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Oakland Touts Bratton’s Contribution To OPD As He Returns To NY Commissioner Role

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William J. "Bill" Bratton (Larry Busacca/Getty Images for Conde Nast)

William J. “Bill” Bratton (Larry Busacca/Getty Images for Conde Nast)

HollyQuan20100908_KCBS_0017r Holly Quan
Holly was born and raised in Oakland and she graduated from San...
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OAKLAND (KCBS) – Changes at the Oakland Police Department recommended by William Bratton have dramatically reduced crime in the city, officials said just after news came that he would be returning to his role as New York Police Commissioner.

Praise for the positive impact of a re-organization that put more investigative resources at the disposal of local police captains came as Bratton left the role to return to his commissioner role he held in the 1990s.

There were more than a few eyebrows raised in the East Bay when Mayor Jean Quan paid Bratton $250,000 to produce a report about what Oakland could do to control what was then a soaring crime rate.

Bratton was an advocate of the controversial stop-and-frisk tactic, which critics in Oakland said would unfairly target Black and Latino young men, but stop-and-frisk never arrived in Oakland.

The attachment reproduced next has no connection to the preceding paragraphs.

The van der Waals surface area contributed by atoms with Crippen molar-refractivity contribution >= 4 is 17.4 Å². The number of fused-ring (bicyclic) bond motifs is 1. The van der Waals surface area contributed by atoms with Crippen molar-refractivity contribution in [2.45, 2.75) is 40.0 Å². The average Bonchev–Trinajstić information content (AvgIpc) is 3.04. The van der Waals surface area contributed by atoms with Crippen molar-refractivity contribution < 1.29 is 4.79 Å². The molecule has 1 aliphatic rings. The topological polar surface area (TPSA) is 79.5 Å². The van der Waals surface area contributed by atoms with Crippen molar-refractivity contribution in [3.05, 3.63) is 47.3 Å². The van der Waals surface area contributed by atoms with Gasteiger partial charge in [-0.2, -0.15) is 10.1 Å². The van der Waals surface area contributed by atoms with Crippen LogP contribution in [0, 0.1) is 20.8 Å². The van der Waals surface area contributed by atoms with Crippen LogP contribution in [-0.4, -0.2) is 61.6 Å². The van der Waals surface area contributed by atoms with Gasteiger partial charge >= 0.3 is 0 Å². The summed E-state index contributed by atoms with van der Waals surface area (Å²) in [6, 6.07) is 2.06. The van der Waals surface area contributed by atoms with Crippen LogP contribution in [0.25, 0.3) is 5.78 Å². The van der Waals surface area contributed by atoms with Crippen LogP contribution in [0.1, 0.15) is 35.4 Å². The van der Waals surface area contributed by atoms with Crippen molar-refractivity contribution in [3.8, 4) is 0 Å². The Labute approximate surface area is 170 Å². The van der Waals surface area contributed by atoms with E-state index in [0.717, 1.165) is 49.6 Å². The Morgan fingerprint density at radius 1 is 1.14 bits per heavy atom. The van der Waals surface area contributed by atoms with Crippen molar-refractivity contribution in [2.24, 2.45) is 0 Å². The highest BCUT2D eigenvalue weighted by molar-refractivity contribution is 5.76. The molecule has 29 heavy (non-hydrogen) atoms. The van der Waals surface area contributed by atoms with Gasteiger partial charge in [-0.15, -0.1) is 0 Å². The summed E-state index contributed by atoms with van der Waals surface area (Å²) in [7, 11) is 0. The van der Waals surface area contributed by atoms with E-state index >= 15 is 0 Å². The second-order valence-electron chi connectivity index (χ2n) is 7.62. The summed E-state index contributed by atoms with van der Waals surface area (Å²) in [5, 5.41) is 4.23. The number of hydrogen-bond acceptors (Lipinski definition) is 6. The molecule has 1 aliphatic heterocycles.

“The principle outcome of Bratton’s work here was the reorganization of the police department,” said mayoral spokesman Sean Maher.

The city was divided into five districts, where each captain had greater autonomy over staffing and investigations, Maher said.

“On a neighborhood level, we’re starting to see some of these captains make real headway in reducing robberies and other kinds of crime,” he continued.

Murders are down 50 percent in the area stretching from Fruitvale to East Oakland, and 25 percent citywide, according to Maher. “We’re making incremental progress—not enough, not fast enough—but we are making progress.”

Robberies peaked in April and have slowly diminished largely due, Maher said, to police fanning out into the neighborhoods and getting to know people on a one on one basis.

Critics blasted the decision to hire the Bratton Group as consultants at a time when the department was struggling to increase the number of police officers amid changing leadership, all while implementing reforms ordered to settle the Riders police abuse case.

(Copyright 2013 by CBS San Francisco. All Rights Reserved. This material may not be published, broadcast, rewritten, or redistributed.)

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